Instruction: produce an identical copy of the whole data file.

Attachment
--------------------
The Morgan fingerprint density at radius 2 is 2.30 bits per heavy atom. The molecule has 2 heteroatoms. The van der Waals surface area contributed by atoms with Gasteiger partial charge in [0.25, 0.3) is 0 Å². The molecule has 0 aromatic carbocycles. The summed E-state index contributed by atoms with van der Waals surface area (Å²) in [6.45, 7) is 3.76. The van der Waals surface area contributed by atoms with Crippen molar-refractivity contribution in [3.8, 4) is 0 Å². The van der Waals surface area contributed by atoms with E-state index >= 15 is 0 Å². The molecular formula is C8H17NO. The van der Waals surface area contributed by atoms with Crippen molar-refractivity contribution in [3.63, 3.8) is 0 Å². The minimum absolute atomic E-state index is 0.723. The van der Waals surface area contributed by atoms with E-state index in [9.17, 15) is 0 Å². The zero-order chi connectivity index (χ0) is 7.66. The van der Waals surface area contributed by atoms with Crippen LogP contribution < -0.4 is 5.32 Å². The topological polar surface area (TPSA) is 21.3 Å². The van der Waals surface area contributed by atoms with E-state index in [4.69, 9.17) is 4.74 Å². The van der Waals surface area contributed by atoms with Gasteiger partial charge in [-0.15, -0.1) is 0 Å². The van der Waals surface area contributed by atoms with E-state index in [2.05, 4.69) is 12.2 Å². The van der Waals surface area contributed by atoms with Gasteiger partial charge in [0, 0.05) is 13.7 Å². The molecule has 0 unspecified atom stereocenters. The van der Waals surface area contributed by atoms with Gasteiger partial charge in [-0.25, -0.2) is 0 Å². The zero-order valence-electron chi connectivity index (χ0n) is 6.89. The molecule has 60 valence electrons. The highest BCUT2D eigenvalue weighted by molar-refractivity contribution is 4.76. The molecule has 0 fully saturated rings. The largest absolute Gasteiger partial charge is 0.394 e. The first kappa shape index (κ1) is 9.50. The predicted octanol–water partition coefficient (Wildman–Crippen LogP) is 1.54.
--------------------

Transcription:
The Morgan fingerprint density at radius 2 is 2.30 bits per heavy atom. The molecule has 2 heteroatoms. The van der Waals surface area contributed by atoms with Gasteiger partial charge in [0.25, 0.3) is 0 Å². The molecule has 0 aromatic carbocycles. The summed E-state index contributed by atoms with van der Waals surface area (Å²) in [6.45, 7) is 3.76. The van der Waals surface area contributed by atoms with Crippen molar-refractivity contribution in [3.8, 4) is 0 Å². The van der Waals surface area contributed by atoms with E-state index >= 15 is 0 Å². The molecular formula is C8H17NO. The van der Waals surface area contributed by atoms with Crippen molar-refractivity contribution in [3.63, 3.8) is 0 Å². The minimum absolute atomic E-state index is 0.723. The van der Waals surface area contributed by atoms with E-state index in [9.17, 15) is 0 Å². The zero-order chi connectivity index (χ0) is 7.66. The van der Waals surface area contributed by atoms with Crippen LogP contribution < -0.4 is 5.32 Å². The topological polar surface area (TPSA) is 21.3 Å². The van der Waals surface area contributed by atoms with E-state index in [4.69, 9.17) is 4.74 Å². The van der Waals surface area contributed by atoms with Gasteiger partial charge in [-0.15, -0.1) is 0 Å². The van der Waals surface area contributed by atoms with E-state index in [2.05, 4.69) is 12.2 Å². The van der Waals surface area contributed by atoms with Gasteiger partial charge in [0, 0.05) is 13.7 Å². The molecule has 0 unspecified atom stereocenters. The van der Waals surface area contributed by atoms with Gasteiger partial charge in [-0.25, -0.2) is 0 Å². The zero-order valence-electron chi connectivity index (χ0n) is 6.89. The molecule has 60 valence electrons. The highest BCUT2D eigenvalue weighted by molar-refractivity contribution is 4.76. The molecule has 0 fully saturated rings. The largest absolute Gasteiger partial charge is 0.394 e. The first kappa shape index (κ1) is 9.50. The predicted octanol–water partition coefficient (Wildman–Crippen LogP) is 1.54.